"My design for the Serpentine Pavilion 2018 is a meeting of material and historical inspirations inseparable from the city of London itself and an idea which has been central to our practice from the beginning: the expression of time in architecture through inventive use of everyday materials and simple forms" said Frida Escobedo.

"For the Serpentine Pavilion, we have added the materials of light and shadow, reflection and refraction, turning the building into a timepiece that charts the passage of the day," she added.

Escobedo’s prize-winning work in urban reactivation ranges from housing and community centres to hotels and galleries. In 2006, she founded her practice in Mexico City, with significant national projects including the Librería del Fondo Octavio Paz and an extension of La Tallera Siqueiros gallery in Cuernavaca. 

Mexican architect Frida Escobedo named as designer of 2018 Serpentine Pavilion

Frida Escobedo, La Tallera, 2012, Cuernavaca, Morelos, Mexico. Image © Rafael Gamo

Her designs have featured at the Venice Architecture Biennale (2012 and 2014), the Lisbon Architecture Triennale (2013), and in San Francisco, London and New York. Recent projects include Stanford University’s Graduate School of Business and social housing projects in Guerrero and Saltillo, Mexico. She lectures nationally and internationally, and has won multiple awards and accolades.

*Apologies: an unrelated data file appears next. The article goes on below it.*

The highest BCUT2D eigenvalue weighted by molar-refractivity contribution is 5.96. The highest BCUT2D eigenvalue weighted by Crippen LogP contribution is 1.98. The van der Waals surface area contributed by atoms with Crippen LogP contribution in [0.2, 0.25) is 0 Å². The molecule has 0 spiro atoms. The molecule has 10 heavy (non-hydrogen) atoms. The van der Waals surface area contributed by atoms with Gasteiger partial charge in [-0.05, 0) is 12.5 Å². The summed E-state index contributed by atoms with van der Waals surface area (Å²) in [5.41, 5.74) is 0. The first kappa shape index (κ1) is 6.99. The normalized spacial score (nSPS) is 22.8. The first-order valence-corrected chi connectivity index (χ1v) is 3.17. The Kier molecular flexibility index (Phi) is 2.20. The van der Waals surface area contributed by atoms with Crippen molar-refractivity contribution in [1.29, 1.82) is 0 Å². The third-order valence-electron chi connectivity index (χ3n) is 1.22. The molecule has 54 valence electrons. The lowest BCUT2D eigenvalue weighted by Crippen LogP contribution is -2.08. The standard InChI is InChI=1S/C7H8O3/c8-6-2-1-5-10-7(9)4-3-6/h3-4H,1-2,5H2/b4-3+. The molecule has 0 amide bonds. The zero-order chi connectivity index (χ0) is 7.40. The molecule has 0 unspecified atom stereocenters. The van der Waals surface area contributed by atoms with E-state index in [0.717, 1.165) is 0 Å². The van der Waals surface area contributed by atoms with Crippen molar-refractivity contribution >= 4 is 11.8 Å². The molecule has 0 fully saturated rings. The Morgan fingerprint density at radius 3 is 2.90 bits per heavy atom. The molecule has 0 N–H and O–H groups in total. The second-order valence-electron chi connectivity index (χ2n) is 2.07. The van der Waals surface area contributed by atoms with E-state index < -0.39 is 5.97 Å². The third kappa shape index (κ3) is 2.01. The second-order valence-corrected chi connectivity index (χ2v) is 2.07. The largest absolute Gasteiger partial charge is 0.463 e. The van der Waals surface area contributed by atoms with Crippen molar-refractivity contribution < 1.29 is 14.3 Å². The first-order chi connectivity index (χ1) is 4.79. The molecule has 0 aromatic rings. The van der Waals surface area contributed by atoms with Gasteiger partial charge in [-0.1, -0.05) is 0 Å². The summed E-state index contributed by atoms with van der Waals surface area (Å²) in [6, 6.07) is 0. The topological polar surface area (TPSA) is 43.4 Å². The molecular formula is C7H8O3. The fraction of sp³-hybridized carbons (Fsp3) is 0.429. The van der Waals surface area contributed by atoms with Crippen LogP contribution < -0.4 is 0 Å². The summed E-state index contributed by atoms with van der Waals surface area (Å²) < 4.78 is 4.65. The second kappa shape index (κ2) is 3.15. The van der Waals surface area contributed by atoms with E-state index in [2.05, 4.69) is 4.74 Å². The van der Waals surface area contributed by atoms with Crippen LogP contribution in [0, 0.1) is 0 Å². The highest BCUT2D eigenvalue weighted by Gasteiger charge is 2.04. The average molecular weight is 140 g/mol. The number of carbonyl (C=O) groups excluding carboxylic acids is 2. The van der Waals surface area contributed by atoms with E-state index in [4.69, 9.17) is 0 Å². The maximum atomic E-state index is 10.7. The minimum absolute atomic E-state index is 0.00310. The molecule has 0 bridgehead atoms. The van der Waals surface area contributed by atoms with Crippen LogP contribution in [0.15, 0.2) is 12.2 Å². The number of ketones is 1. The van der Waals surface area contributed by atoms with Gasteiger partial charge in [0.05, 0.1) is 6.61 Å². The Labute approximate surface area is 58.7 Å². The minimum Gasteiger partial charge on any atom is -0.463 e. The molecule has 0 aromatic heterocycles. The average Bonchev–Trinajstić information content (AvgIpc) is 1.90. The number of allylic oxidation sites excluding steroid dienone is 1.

"We are delighted to reveal the designs for Frida Escobedo’s Serpentine Pavilion, which promises to be a place both of deep reflection and dynamic encounter. With this bold interior, Frida draws history into the present and redefines the meaning of public space," said Serpentine Galleries Artistic Director, Hans Ulrich Obrist and CEO, Yana Peel.

"We hope visitors of all ages will create their own experiences in the Pavilion this summer as we continue in our aim of bringing the urgency of art and architecture to the widest audiences."

Mexican architect Frida Escobedo named as designer of 2018 Serpentine Pavilion

Frida Escobedo, La Tallera, 2012, Cuernavaca, Morelos, Mexico. Image © Rafael Gamo

The selection of an architect, someone who has consistently extended the boundaries of architectural practice but is yet to build in England, is led by the curatorial approach that guides all Serpentine programming: introducing the urgency of art and architecture to the widest possible audiences.

The Serpentine Pavilion is one of the top 10 most visited exhibitions in the world. There is no budget for the project, which is realised entirely through sponsorship, in-kind support and the sale of the Pavilion.

Last year, Burkinese architect Diébédo Francis Kéré' designed the 2017 Serpentine Pavilion in which the structure is surrounded by indigo-blue walls, made of a series of triangular modules. 

Top image: Serpentine Pavilion 2018 Designed by Frida Escobedo, Taller de Arquitectura, Design Rendering, Interior View © Frida Escobedo, Taller de Arquitectura, Renderings by Atmósfera

> via Serpentine Galleries